Gedun Gyatso is a college student just like me, but he can’t go home during his school vacations. A 22-year-old Tibetan with spiky black hair, he has lived in Delhi, India for the past year, studying English at a local university. But his home is far away – across the Indian border in Tibet, where his family lives in a small nomadic village. “I have seven family members, and I’m the youngest one,” he told me. “I was alone on my way to refuge in India. I came here by myself.”
This Monday marked the 60th anniversary of the Chinese occupation of Tibet, an important day for Gedun and more than 100,000 Tibetans who have become refugees in India since then. After the Chinese government took control of their homeland 60 years ago, many of them left for cultural and religious freedom – fleeing as Chinese officials burned down Buddhist monasteries, captured Buddhist monks and began imprisoning people for even possessing a portrait of the Dalai Lama, Tibet’s spiritual leader.
I met Gedun last summer when a friend and I went to India with a grant from our university. We were there as journalists, documenting how Tibetan students throughout the country are using education to preserve their culture in exile, and we spoke with more than 50 Tibetan refugees. Many said they had attended Chinese schools back in Tibet, with Chinese teachers who never talked about Tibetan history or culture. “If somebody asked me, ‘What is Tibet? Why are you saying, ‘Free Tibet’?’ I’m sure that I wouldn’t have had an answer or an explanation,” Gedun remembered.
Risking everything for a better education, some students left Tibet as young children and came to India without their families. Others said they were born in exile as second or third generation refugees, so they have never even had an opportunity to visit their homeland. Yet despite their different backgrounds, many of these students grew up together in small Tibetan villages scattered around India, receiving free housing and an education thanks to a nonprofit organization called Tibetan Children’s Villages. Living like brothers and sisters, they finally learned about the Tibetan language, Buddhism and their native culture.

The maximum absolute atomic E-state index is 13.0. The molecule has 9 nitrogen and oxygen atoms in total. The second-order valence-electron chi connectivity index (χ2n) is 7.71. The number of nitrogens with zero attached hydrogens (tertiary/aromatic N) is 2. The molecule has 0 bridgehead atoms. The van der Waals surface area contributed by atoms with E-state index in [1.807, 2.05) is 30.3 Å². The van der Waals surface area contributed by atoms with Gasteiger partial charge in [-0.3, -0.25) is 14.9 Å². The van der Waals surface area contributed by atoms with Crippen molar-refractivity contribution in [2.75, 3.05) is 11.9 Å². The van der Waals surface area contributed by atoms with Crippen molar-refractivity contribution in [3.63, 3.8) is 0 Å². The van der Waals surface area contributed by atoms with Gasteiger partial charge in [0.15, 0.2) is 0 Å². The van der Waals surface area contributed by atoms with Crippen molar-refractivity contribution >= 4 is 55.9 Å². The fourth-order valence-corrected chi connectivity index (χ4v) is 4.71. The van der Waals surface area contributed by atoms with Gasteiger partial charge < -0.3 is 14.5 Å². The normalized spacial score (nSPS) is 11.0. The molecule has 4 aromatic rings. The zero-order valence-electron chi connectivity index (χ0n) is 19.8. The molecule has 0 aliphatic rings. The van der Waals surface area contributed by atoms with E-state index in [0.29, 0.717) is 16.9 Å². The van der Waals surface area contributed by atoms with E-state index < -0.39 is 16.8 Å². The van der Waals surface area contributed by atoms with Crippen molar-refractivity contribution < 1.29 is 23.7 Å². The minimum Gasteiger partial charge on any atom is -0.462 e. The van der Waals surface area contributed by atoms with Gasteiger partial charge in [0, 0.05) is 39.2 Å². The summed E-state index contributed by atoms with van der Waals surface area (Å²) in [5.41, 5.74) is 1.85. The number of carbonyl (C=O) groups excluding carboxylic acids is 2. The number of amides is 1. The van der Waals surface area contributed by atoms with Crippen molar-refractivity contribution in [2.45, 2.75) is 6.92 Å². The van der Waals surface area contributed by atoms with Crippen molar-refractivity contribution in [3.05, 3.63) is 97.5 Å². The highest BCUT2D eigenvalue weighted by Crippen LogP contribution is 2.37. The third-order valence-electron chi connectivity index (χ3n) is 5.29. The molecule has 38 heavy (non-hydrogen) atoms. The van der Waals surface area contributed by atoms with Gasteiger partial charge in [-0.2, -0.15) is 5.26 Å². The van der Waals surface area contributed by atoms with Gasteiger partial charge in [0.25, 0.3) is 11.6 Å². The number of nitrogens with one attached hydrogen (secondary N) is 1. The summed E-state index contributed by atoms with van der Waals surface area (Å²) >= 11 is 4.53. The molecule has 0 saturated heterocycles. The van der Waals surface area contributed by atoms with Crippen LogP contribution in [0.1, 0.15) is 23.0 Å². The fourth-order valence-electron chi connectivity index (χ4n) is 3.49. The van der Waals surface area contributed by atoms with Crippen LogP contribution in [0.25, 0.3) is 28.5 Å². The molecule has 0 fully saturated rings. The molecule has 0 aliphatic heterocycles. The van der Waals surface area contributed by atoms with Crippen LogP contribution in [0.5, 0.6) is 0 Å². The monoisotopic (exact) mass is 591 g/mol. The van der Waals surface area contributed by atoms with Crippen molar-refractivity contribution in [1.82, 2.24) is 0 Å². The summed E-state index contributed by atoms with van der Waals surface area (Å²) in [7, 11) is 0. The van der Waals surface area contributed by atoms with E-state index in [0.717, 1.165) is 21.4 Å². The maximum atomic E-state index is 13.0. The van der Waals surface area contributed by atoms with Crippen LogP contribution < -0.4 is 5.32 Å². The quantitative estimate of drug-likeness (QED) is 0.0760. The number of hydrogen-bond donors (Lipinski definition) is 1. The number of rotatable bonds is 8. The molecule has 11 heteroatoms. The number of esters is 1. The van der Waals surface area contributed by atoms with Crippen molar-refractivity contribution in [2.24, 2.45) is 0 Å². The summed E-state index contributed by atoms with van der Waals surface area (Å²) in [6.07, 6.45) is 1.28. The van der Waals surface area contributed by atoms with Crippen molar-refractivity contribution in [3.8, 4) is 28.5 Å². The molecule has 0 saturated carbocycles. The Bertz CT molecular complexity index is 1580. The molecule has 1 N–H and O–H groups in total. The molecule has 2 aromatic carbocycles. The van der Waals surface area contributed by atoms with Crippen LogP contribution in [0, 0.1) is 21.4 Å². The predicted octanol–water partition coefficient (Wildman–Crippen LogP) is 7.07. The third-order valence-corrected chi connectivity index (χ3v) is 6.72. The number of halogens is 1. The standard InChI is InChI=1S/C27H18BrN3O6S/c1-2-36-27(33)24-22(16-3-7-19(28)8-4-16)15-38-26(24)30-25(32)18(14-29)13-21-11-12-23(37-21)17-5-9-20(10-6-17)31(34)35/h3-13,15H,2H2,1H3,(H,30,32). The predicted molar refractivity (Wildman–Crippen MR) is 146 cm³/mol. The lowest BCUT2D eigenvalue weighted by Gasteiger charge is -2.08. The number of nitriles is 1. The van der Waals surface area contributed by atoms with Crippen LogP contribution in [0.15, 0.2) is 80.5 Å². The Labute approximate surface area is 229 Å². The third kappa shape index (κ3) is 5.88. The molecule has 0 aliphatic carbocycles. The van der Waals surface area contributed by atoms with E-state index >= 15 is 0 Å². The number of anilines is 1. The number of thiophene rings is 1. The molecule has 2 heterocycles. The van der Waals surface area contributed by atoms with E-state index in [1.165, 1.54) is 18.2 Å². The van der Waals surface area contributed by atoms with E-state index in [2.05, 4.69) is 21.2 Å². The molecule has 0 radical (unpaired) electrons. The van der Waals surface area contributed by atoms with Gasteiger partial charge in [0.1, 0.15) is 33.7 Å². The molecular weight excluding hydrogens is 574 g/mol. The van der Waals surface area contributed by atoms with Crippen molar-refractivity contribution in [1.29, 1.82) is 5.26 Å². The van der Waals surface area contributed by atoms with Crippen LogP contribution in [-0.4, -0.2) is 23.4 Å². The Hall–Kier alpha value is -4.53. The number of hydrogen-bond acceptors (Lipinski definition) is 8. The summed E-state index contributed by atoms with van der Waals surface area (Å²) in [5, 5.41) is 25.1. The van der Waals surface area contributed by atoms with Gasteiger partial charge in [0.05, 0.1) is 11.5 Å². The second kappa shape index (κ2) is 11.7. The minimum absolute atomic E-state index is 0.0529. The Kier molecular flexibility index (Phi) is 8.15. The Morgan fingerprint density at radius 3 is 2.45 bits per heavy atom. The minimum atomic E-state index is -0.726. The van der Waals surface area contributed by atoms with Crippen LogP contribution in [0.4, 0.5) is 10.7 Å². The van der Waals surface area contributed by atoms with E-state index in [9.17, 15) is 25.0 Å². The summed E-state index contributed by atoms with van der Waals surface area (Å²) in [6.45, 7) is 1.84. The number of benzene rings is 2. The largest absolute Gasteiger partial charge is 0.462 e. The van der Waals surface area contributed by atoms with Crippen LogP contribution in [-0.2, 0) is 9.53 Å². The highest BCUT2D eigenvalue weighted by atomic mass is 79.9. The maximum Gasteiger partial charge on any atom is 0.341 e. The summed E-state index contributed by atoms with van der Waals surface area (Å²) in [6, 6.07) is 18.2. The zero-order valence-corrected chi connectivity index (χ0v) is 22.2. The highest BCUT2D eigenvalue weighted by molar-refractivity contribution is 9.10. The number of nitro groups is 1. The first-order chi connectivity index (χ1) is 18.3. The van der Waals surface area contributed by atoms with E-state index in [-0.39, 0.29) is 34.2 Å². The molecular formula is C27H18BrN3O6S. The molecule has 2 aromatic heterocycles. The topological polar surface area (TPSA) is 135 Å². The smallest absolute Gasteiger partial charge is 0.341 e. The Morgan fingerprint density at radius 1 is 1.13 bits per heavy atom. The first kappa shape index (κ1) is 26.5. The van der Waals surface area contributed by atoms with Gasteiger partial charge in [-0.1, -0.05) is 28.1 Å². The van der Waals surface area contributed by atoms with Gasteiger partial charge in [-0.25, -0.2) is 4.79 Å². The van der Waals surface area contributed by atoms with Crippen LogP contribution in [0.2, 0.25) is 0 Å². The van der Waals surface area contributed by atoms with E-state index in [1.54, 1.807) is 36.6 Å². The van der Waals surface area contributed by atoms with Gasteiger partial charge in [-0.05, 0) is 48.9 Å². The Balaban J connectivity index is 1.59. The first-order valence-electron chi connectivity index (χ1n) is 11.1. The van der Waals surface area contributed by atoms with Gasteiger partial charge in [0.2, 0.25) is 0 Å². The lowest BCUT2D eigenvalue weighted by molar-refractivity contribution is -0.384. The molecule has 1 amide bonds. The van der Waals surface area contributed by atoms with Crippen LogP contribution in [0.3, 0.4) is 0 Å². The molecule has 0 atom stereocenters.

Although I returned from India many months ago, the 60th anniversary has brought on a flood of memories, and I can’t stop thinking about these Tibetan students. Just weeks from my own college graduation, I can relate to them in some ways, but I can’t imagine how hard it would be to say goodbye to my family and my country forever, coming of age in a community in exile.
I tend to think about community as a fixed geographic location – perhaps a neighborhood or even an entire nation, a region we can pinpoint on a map. But the Tibetan situation forces me to consider a wider definition of community, not only as a geographic location but also as a social phenomenon – a collection of people with a shared language, religion and history. Is it possible for a community to survive without both elements, lacking either a land or culture of its own?
The geographical aspect of community clearly matters, and when Tibetans spoke about the Chinese occupation, I could sense a deep note of sadness and longing in their voices. Yet as I traveled throughout India, I saw that they have somehow managed to stick together and preserve a very unique culture thousands of miles from home. In fact, I believe their status as refugees in a foreign land has forced them to create even stronger communal ties.
In Delhi, for example, Gedun says the Tibetan students at his youth hostel have become like a makeshift family of brothers and sisters. Since he’s the only Tibetan at his university, he looks forward to returning to them every night after class. Still, he thinks often of his biological family and his Tibetan homeland. “I really want to go back to Tibet, but it’s dangerous,” he says. Instead, he plans to give back to his people by getting a law degree in India. “I want to fight for the justice,” he said.
Growing up in exile, it seems, has given him the means and the drive to help a community that transcends national borders. “There’s a big hope from my own society, that this generation will do something,” he told me. “We cannot let these hopes and these wishes wash away.”
This post includes excerpts from a forthcoming article that Samantha and her reporting partner, Ashley Lau, hope to publish about Tibetan youth and education in India.
Samantha Michaels is a senior at Northwestern University with a double major in journalism and international studies. A Chicago native, she hopes to become a foreign correspondent or travel writer someday, and during college has tried to see as many new places as possible.
You can read her posts on State of the Re:Union’s website every other Wednesday.